Scientists have used a spectroscopy technique to identify and characterize microplastics in the human placenta. The study published in the journal Science of The Total Environment provides a detailed overview of the size, shape, and nature of microplastics found in the placenta.
Study: Identification of microplastics in human placenta using laser direct infrared spectroscopy. Image Credit: Forance / Shutterstock
Microplastics are small plastic particles of less than 5 mm in size. These potent environmental contaminants are distributed ubiquitously in foods, drinking water, and salts. As a result, microplastics can enter the human body through ingestion and inhalation and induce various adverse health effects.
In prior research, microplastics have been detected in the human lungs, colon, placenta, stool, and blood. Microplastics that are very small in size can efficiently cross cell membranes to enter the bloodstream and subsequently accumulate in various organs, including the placenta.
The placenta acts as the primary interface between maternal and fetal environments. It provides nutrients and oxygen to the fetus through the umbilical cord. Thus, the presence of microplastics in the placenta may increase the risk of fetal exposure and potential health hazards.
In the current study, scientists in China used laser direct infrared spectroscopy to detect and characterize microplastics in the human placenta. This laser-based imaging and spectroscopy technique accurately captures particles of varied sizes and shapes. In addition, since the technique is fully automated, human interference can also be eliminated.
A total of 17 human placentas were analyzed in the study using laser direct infrared spectroscopy. Microplastics were detected in all tested placentas. The average abundance was 2.7 particles per gram of placenta.
Among detected microplastics, 11 polymer types were identified. Polyvinyl chloride was the most frequently seen polymer, with an average abundance of 1.19 particles per gram of placenta.
The other detected polymers were polypropylene, polybutylene succinate, polyethylene terephthalate, polycarbonate, polystyrene, polyamide, polyethylene, polyacrylamide, and polysulfone.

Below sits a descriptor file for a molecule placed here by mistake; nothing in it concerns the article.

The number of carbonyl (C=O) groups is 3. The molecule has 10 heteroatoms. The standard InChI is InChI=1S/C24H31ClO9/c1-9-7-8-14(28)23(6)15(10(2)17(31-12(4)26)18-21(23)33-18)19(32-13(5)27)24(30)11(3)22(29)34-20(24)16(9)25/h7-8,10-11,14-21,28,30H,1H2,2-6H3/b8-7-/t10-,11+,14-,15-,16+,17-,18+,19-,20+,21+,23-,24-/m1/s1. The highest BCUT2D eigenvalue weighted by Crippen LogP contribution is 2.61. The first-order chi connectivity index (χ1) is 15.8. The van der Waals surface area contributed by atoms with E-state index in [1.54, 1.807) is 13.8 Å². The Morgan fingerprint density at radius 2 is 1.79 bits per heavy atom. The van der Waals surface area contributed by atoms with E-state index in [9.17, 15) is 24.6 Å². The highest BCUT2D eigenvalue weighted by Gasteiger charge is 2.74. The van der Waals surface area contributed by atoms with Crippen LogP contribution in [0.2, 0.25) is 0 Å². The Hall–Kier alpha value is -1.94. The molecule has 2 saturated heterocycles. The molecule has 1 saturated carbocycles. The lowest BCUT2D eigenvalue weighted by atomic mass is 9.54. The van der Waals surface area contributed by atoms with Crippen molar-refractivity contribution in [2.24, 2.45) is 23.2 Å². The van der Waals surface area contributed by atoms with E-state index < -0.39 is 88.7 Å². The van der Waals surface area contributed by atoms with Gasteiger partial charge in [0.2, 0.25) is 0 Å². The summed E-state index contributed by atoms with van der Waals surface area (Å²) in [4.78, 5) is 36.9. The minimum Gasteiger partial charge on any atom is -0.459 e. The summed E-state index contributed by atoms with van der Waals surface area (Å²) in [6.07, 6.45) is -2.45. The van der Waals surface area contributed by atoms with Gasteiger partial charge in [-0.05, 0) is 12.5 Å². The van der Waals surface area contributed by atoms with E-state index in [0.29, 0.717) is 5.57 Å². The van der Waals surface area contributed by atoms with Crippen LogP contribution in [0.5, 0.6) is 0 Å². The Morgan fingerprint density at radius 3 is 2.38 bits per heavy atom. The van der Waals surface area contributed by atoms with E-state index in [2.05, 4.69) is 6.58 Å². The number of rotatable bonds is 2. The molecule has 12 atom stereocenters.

A high prevalence of polyvinyl chloride and polypropylene was observed in the placenta. A significant variation in size was found between various polymer types. Polyvinyl chloride, polypropylene, and polyethylene terephthalate were the main polymers in size ranges of 20–100 μm, 100–200 μm, and >200 μm, respectively.
Based on the basic properties, four subgroups of microplastics were detected, including fragment, fiber, film, and subspherical particle. The most predominant subgroup was fragments, followed by fibers, films, and subspherical particles.
Among microplastics ranging 20–200 μm, a fragment was the most dominant shape. However, fibers were dominant among microplastics larger than 200 μm. About 80% of the detected microplastics were 20–100 μm in size. The rest were 100–200 μm and larger than 200 μm.
The study identifies microplastics in the human placenta, with polyvinyl chloride and polypropylene being the predominantly detected polymers. The majority of microplastics are smaller than 100 μm in size.
Studies have shown that smaller particles have a higher ability to cross the placenta and translocate to the fetus. Moreover, polyvinyl chloride and polypropylene induce potential health hazards, including oxidative stress, reproductive system dysfunction, carcinogenesis, and immune system dysfunction.
Given these potential health hazards, scientists recommend performing more studies to determine the prevalence of microplastics in the human fetus and their potential impact on fetal development.